Protecting the bluebells at Ashridge

Bluebells and new beech leaves at Ashridge Herts

Ashridge is one of the most popular places in the country for seeing bluebells, with thousands of people coming from far and wide to enjoy the spectacular carpets of flowers each spring. Our dilemma is protecting the plants without spoiling visitor experience, which is why we apply a small charge at the busiest times.

Bluebells at Ashridge

Continuing to protect Dockey Wood

For the past two years we have introduced charging for entrance to this special wood at peak times during the bluebell season, which was well received by our many visitors so we will be doing it again this year.

The dates affected will be Sat 28 & Sun 29 of April, Sat 5, Sun 6 and Mon 7 May. The charges of £3 per adult and £1 per child will only apply between 10 am and 4 pm - all other times entrance will be free.

This small charge we make will contribute to the costs of protecting the bluebells and hopefully spread visitors more evenly throughout the season. National Trust members will not be charged.

There are also a number of routes across the wider estate, including the Old Copse Walk which also have beautiful displays of blue flowers. A bluebell walks guide is available from the Visitor Centre for £1 and highlights a number of family-friendly walks. The shop is selling a variety of bluebell related gifts, including locally made bluebell scented candles and diffusers.

Keeping to the footpaths in Dockey Wood
Walkers amongst the bluebells
Keeping to the footpaths in Dockey Wood

Last year we had rangers on-site at peak times to talk to visitors about our work and how we take care of this special place; they will be there again this year.

How you can play a part in looking after bluebells

To most of us a gorgeous spread of bluebells is an irresistible sight in spring. It’s the most tempting thing in the world to want to step into the blue for a photo opportunity, however, your feet could be doing more damage than you realise. 

Bluebells have soft, succulent leaves that are particularly sensitive to being trodden on. Once the leaves are damaged, they are unable to absorb the sun and photosynthesise so they die back. In turn, this means they can’t put food back into their bulbs, reducing their ability to produce flowers and seeds.

You see it in popular bluebell woods where narrow tracks made by one person soon become wider and the bluebells end up in island-like patches instead of the blue carpet we all love. 

Another reason to stick to designated paths in bluebell woods is that the bulbs become damaged when the soil is compacted from the weight of footfall.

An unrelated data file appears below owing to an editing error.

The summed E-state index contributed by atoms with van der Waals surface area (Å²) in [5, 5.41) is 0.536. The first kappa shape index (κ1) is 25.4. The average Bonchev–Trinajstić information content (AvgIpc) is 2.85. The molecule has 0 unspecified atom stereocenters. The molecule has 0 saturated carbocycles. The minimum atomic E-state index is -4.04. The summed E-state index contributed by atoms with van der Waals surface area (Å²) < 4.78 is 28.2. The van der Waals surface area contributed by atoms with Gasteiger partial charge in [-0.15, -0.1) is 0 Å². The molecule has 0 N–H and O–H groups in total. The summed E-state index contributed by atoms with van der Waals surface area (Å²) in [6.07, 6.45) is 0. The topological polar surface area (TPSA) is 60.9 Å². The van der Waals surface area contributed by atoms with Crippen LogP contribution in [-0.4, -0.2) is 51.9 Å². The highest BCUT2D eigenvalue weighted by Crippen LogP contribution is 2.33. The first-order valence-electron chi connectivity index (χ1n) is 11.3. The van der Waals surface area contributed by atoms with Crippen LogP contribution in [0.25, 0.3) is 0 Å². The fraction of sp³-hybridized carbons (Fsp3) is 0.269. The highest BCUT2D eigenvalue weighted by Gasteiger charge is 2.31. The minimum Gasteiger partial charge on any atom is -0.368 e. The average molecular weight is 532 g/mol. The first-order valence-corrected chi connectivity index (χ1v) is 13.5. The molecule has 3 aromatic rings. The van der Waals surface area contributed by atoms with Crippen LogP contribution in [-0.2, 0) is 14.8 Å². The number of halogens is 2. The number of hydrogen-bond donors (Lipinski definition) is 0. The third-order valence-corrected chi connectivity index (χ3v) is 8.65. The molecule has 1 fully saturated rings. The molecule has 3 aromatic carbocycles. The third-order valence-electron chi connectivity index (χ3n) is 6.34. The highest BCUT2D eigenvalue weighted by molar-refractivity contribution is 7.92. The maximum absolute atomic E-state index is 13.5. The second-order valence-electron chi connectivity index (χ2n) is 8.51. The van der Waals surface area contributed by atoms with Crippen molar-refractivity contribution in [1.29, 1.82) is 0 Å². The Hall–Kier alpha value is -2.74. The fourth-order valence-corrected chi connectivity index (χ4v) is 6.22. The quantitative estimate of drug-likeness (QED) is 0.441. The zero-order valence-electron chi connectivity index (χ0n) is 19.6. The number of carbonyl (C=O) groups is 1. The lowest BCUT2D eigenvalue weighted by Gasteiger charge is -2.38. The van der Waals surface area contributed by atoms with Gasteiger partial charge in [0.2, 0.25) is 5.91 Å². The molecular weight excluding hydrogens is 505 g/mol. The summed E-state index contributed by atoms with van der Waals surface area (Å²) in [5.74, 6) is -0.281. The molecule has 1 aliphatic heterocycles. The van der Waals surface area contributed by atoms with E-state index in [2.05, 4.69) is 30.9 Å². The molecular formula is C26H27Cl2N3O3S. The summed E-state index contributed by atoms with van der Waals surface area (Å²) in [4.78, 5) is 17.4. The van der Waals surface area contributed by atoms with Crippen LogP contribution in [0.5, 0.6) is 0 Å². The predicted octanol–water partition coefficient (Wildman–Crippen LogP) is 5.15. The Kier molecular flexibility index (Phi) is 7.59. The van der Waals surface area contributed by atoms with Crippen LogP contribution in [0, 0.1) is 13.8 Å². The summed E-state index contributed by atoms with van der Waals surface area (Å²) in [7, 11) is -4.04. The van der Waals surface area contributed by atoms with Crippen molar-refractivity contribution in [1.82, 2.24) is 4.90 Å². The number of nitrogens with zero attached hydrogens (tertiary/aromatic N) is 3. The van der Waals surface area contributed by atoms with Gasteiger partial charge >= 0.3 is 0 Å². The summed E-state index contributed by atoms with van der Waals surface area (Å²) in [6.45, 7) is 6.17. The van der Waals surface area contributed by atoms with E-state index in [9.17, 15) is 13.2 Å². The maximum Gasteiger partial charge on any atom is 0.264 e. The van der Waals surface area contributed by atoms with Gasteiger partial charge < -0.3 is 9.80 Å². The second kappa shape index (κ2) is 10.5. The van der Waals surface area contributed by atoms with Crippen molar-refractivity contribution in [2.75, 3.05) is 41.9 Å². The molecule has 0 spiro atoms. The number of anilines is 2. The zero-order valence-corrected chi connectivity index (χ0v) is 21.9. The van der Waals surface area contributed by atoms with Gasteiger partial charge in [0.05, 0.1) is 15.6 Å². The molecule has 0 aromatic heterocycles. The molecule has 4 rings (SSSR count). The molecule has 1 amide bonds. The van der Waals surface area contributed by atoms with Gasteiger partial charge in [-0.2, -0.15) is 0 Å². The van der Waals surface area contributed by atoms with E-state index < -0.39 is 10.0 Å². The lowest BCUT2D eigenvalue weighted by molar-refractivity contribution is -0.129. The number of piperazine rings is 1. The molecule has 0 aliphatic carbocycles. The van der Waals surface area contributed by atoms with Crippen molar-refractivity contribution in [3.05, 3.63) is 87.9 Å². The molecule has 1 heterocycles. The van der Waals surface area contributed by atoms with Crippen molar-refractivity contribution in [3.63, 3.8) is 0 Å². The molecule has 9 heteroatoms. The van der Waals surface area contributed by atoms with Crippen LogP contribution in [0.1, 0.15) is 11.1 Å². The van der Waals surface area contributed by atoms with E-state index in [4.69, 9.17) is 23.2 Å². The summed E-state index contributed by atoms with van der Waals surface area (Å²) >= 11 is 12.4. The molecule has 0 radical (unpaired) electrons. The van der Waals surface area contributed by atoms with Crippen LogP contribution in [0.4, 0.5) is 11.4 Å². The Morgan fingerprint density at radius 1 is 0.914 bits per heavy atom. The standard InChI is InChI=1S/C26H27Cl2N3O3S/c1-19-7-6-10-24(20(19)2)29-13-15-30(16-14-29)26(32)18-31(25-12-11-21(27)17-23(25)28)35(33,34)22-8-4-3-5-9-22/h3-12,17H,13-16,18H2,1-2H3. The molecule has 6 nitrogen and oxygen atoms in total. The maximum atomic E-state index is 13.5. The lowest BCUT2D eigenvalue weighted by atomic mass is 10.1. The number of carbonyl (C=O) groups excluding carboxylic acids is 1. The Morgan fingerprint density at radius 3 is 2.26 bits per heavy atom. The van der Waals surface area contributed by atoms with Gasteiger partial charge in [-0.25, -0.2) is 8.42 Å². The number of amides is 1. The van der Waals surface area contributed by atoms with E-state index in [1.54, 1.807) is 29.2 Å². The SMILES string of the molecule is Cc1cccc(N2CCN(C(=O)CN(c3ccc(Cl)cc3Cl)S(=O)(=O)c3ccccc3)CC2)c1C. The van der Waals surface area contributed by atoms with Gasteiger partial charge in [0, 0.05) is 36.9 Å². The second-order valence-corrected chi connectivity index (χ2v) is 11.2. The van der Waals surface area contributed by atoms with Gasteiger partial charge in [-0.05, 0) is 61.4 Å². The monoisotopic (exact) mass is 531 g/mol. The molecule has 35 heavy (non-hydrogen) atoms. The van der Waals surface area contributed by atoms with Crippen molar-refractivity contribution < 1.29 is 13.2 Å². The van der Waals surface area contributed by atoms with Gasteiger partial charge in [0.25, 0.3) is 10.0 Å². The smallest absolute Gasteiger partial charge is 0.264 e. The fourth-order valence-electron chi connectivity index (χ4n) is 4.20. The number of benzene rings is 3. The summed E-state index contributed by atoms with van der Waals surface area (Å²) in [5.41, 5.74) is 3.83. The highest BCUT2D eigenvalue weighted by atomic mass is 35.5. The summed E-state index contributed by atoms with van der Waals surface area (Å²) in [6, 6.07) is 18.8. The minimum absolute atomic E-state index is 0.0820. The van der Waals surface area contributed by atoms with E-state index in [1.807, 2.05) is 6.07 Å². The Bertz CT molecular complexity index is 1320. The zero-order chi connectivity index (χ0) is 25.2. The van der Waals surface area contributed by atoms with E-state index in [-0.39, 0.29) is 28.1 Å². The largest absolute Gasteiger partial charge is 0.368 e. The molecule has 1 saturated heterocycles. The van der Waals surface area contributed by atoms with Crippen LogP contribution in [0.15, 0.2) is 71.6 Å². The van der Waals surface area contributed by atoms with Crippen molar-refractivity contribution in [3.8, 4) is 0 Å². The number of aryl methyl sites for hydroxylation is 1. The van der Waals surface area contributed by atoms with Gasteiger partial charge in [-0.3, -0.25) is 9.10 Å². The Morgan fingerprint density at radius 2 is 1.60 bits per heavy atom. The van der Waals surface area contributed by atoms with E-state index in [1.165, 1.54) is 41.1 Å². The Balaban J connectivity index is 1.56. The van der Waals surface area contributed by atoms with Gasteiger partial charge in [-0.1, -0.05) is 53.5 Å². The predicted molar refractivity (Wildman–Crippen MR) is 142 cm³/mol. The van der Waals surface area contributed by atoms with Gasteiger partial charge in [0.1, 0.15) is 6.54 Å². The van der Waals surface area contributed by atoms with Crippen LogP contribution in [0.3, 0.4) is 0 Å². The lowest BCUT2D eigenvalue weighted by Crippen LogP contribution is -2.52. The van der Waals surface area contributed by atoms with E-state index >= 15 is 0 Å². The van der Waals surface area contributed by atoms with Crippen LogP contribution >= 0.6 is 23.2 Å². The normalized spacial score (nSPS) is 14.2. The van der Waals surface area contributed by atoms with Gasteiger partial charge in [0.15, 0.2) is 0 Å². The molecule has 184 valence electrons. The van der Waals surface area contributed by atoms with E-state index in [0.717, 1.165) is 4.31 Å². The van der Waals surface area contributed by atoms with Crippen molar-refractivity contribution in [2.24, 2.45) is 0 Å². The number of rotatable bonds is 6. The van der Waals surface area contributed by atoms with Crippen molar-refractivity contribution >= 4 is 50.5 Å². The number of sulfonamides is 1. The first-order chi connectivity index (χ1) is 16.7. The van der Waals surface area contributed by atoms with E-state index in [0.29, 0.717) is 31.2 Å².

This is what happens when people don't stick to the paths
Trampled bluebells at Ashridge Herts
This is what happens when people don't stick to the paths

The situation has become so critical in the most popular bluebell areas that in some places we've had to take decisive measures to control the numbers of people and where they walk, simply to preserve the flowers so that future generations can enjoy them. 

Native bluebells are fragile

When you see them each year, faithfully pushing through the old leaf litter on sturdy stalks in their hundreds, it’s hard to believe they’re actually a fragile flower. They don’t like change or disturbance, preferring ancient woods where the ground has lain undisturbed for years. 

A beautiful English bluebell at Ashridge
English bluebells at Ashridge Herts
A beautiful English bluebell at Ashridge

Six things you might not know about bluebells

The National Trust is one of the most important organisations in the UK for bluebell conservation. A quarter of the Trust's woodland is ancient or semi-natural; the ideal habitats for bluebells. Here are six facts you may not know about them:

  1. The bluebell has many names: English bluebell, wild hyacinth, wood bell, bell bottle, Cuckoo’s Boots, Wood Hyacinth, Lady’s Nightcap and Witches’ Thimbles, Hyacinthoides non-scripta
  2. It is against the law to intentionally pick, uproot or destroy bluebells
  3. If you plant bluebells, you should make sure it's the English bluebell, not the Spanish version. This is a more vigorous plant and could out-compete our delicate native flower
  4. Almost half the world's bluebells are found in the UK, they’re relatively rare in the rest of the world
  5. Bluebell colonies take a long time to establish - around 5-7 years from seed to flower.
  6. Bluebells can take years to recover after footfall damage. If a bluebell’s leaves are crushed, they die back from lack of food as the leaves cannot photosynthesise. 

How much does joining the National Trust cost and where can I sign up?

Annual membership costs £69.00 (around £5.75 per month) and you can pop into the Ashridge Visitor Centre any day of the week between 10am and 5pm to find out more and get involved.